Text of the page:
Tuitama must prove to scouts he’s ready for NFLby Anthony Gimino on Aug. 30, 2008, under Sports
A Saturday smorgasbord of sense and nonsense, the college football season-opening edition:
There is little doubt Arizona senior Willie Tuitama will be one of the most productive passers in the NCAA this season.
Tuitama, running a pass-first spread offense for the first time last season, threw for 3,683 yards. Only 12 quarterbacks in the nation had more.
As an NFL prospect, however, Tuitama has a way to go.
He is listed as the ninth-best senior quarterback for next April’s draft by Todd McShay of Scouts Inc. and ESPN. Another trustworthy site, NFLdraftscout.com, rates Tuitama as the 17th-best prospect among senior QBs.
A combination of those rankings puts Tuitama on the fringe of the NFL draft, and that doesn’t take into account juniors who certainly will come out. An average of 12 quarterbacks have been drafted in the past three years.
Bottom line: Tuitama, who has and will continue to rewrite the UA record book, is far from being the first Arizona quarterback drafted since Alfred Jenkins in 1987, and Jenkins was selected as a tight end.
“Part of it is (the NFL scouts) want to see him be more consistent and see him make good decisions game in and game out,” offensive coordinator Sonny Dykes said.
“His mobility is probably something that they have questions about. He’s a little lighter this year, and it seems like he moves around a bit better. I think his footwork and mobility is dramatically improved. Those are two things those guys want to see more out of Willie than they have seen in the past.”
I’ve had my own skepticism about Tuitama, specifically his decision-making ability and his total commitment.
Coaches say those areas improved since last season, but, well, what else are they going to say?
The proof starts Saturday night against Idaho.
Still, considering Tuitama’s size and arm strength, I’m a little surprised he’s not higher on some analyst’s draft boards.
“Willie has the measurables,” Dykes said. “He just has to go out and play well.”
The Matt Scott watch
Few things are as intriguing, as full of wondrous possibilities, as a true freshman quarterback.
Arizona’s Matt Scott is expected to play some – perhaps early – against Idaho, just to get his feet wet and give the defense something else to worry about because of his running skills.
“We have a little package for him,” Dykes said. “It’s nothing too drastic, but I think it’s something that is going to give us a little something different than what we’ve had in the past.”
It’s imperative that the coaches see what they have in Scott before Pac-10 play begins, when the games tighten up and any mistake with the ball is potentially devastating.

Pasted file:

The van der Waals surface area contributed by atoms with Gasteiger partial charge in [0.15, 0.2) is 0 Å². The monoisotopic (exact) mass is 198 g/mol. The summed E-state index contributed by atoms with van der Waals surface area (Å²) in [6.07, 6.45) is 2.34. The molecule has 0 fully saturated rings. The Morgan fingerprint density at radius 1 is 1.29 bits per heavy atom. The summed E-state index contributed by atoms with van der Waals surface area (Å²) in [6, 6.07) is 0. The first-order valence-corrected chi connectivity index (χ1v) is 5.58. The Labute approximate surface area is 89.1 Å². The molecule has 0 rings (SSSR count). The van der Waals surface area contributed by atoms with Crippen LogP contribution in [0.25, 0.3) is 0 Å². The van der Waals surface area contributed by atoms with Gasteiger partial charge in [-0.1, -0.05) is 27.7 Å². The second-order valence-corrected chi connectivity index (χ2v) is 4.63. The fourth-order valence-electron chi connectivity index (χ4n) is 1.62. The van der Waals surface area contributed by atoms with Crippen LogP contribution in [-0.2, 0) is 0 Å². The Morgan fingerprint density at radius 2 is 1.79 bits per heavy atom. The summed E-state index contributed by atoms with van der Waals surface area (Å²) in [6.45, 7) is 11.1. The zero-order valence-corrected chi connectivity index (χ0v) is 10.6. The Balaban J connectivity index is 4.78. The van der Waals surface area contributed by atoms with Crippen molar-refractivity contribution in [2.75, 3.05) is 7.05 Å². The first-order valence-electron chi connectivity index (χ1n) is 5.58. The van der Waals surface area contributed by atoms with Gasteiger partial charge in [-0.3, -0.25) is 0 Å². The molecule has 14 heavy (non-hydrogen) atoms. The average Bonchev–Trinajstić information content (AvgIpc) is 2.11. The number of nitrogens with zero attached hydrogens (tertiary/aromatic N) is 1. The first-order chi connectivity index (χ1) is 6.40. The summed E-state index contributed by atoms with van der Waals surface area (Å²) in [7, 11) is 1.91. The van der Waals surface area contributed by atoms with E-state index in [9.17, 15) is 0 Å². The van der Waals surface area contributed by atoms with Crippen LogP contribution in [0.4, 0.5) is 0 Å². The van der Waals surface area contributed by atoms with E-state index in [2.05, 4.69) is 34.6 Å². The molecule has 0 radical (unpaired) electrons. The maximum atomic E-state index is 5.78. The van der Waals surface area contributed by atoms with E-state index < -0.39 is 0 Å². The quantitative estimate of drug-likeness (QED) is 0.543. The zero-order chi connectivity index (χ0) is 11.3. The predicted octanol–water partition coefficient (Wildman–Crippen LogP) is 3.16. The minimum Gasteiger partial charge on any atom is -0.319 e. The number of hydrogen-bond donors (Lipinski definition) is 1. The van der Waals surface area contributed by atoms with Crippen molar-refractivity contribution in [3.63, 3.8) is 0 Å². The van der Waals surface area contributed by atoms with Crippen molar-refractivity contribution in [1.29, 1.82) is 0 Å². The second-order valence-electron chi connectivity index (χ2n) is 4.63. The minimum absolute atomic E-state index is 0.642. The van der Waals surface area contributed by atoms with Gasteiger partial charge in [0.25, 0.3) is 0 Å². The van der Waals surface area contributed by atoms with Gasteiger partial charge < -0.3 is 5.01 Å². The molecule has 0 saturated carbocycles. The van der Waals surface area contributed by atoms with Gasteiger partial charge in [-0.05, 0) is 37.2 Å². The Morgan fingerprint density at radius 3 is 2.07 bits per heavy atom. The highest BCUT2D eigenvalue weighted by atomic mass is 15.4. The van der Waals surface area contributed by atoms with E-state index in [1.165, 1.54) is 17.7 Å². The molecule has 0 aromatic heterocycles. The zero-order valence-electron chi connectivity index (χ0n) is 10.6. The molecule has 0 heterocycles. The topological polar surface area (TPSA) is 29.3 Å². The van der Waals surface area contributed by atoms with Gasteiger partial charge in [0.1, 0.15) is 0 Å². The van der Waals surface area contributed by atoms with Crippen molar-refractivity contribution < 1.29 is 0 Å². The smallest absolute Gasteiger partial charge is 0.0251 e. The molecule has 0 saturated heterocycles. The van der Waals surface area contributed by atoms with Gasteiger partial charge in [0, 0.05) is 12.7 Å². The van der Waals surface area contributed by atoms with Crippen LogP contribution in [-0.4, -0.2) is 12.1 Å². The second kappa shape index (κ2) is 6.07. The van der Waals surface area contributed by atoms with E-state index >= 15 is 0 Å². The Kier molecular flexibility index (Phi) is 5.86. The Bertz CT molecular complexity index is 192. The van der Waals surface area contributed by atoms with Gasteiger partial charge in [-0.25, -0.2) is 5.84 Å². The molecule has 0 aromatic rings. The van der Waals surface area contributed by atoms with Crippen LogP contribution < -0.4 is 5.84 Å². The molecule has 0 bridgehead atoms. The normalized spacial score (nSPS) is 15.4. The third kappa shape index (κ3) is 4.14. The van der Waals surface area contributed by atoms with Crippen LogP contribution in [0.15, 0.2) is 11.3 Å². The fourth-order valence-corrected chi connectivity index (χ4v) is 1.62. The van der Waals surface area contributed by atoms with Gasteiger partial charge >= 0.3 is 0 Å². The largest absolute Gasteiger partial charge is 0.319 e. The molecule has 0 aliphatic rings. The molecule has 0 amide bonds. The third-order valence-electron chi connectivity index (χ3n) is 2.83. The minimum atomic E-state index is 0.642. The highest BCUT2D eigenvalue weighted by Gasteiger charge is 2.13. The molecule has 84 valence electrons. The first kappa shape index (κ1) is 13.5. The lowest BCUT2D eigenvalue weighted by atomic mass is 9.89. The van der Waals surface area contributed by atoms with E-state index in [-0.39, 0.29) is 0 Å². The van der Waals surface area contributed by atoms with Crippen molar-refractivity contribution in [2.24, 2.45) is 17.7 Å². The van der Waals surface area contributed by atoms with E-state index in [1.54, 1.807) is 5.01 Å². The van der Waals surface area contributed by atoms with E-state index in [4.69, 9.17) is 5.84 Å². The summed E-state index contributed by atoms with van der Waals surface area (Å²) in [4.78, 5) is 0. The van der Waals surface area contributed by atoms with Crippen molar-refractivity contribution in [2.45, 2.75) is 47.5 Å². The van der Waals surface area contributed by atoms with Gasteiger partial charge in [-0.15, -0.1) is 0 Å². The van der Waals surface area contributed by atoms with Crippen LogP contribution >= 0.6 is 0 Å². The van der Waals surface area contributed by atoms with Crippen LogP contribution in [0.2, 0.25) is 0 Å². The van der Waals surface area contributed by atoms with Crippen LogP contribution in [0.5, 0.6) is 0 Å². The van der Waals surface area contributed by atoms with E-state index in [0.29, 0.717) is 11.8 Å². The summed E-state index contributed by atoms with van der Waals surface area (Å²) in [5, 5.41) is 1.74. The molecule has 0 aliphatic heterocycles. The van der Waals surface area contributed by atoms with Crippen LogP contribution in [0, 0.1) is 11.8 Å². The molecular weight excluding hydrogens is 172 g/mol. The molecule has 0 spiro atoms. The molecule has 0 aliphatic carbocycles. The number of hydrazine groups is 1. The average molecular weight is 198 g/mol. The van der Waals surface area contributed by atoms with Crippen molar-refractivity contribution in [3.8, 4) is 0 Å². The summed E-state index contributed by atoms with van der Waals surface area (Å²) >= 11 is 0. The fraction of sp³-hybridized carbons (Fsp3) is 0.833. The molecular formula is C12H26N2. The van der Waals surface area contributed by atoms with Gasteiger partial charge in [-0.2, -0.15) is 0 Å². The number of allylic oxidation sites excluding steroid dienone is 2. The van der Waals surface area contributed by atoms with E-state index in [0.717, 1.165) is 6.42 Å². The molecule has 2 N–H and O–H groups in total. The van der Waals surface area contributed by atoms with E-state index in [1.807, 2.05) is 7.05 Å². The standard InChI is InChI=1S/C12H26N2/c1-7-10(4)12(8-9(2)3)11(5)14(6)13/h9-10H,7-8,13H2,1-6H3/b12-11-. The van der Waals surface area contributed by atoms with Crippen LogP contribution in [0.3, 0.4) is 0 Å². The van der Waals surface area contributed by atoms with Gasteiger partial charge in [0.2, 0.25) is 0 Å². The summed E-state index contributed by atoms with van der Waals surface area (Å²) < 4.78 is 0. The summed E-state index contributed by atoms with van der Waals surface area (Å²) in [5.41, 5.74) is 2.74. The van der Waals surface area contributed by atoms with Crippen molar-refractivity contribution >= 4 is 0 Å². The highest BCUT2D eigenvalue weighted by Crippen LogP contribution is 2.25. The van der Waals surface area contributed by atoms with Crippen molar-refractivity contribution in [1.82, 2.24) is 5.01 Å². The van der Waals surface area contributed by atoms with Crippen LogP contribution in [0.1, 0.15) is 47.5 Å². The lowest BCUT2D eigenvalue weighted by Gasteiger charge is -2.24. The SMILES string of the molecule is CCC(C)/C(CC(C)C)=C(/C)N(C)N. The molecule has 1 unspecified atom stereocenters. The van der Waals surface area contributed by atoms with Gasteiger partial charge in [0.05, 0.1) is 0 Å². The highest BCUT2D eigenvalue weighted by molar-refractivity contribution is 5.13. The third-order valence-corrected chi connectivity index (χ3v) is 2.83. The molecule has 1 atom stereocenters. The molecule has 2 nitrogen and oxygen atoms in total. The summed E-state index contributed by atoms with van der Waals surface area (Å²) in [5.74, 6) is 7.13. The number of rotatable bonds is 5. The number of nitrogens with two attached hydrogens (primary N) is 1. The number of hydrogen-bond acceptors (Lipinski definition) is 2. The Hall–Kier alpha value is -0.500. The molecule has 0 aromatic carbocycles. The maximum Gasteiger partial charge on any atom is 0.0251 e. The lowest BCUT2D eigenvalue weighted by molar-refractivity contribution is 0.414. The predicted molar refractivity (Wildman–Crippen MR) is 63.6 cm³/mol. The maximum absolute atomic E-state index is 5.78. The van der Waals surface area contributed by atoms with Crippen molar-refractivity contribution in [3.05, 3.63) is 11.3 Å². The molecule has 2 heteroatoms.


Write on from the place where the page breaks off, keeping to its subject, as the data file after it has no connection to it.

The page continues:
The coaches will need to show a good deal of faith in Scott, who won’t turn 18 until the Wildcats play at UCLA on Sept. 20.
Idaho offensive coordinator Steve Axman is on his 16th coaching job at the college and professional level, which includes a stop as offensive coordinator at Arizona from 1980 to 1984.
Axman, a smart cookie who knows the Xs and Os as well as anybody, was the head coach at Northern Arizona from 1990-97.
His offenses at Arizona in the early 1980s were some of the school’s best of the Pac-10 era. He helped spark “The Streak” against Arizona State when his play call on third-and-8 turned into a 92-yard throw-and-dash to Brian Holland in 1982.
Axman is in his second season at Idaho.
Go for it
Arizona doesn’t need to break out a double-reverse halfback pass to the quarterback, but there’s no sense using half the playbook against Idaho and “saving” plays for future opponents. At least that’s what Dykes says.
“We’re going to do what we do,” Dykes said.
“The thing about it is, we’ve had time to get it all in and all sorted out,” he said. “For us, we’re not going to hold anything back.”
• Be sure to take a look at Arizona Stadium’s Ring of Fame, which has added the names of the late Mike Dawson and 2007 Jim Thorpe Award winner Antoine Cason.
• Idaho’s all-time record vs. current Pac-10 teams: 34-231-9. It has been outscored by 4,395 points in those games.
• Idaho’s top offensive player is tailback Deonte Jackson, the nephew of ex-Oregon State and current St. Louis Rams back Steven Jackson. Deonte ran for 1,175 yards in 2007, 99 vs. USC.
The envelope, please
UA has never had a season in which it scored at least 40 points in a game more than three times. This should be that season.
Arizona must start now. Idaho is one of the worst programs in the country. It’s a nondescript team with a small defensive line and two senior starters on defense. The Vandals’ pass rush is nearly nonexistent. Idaho had a mere 16 sacks last season, eight by returning defenders. Arizona’s offense should play pass-and-catch all night.
If UA is serious about keeping the accelerator pressed, the score could reach into the 50s.
Playing it safer, let’s call it 42-14, Cats.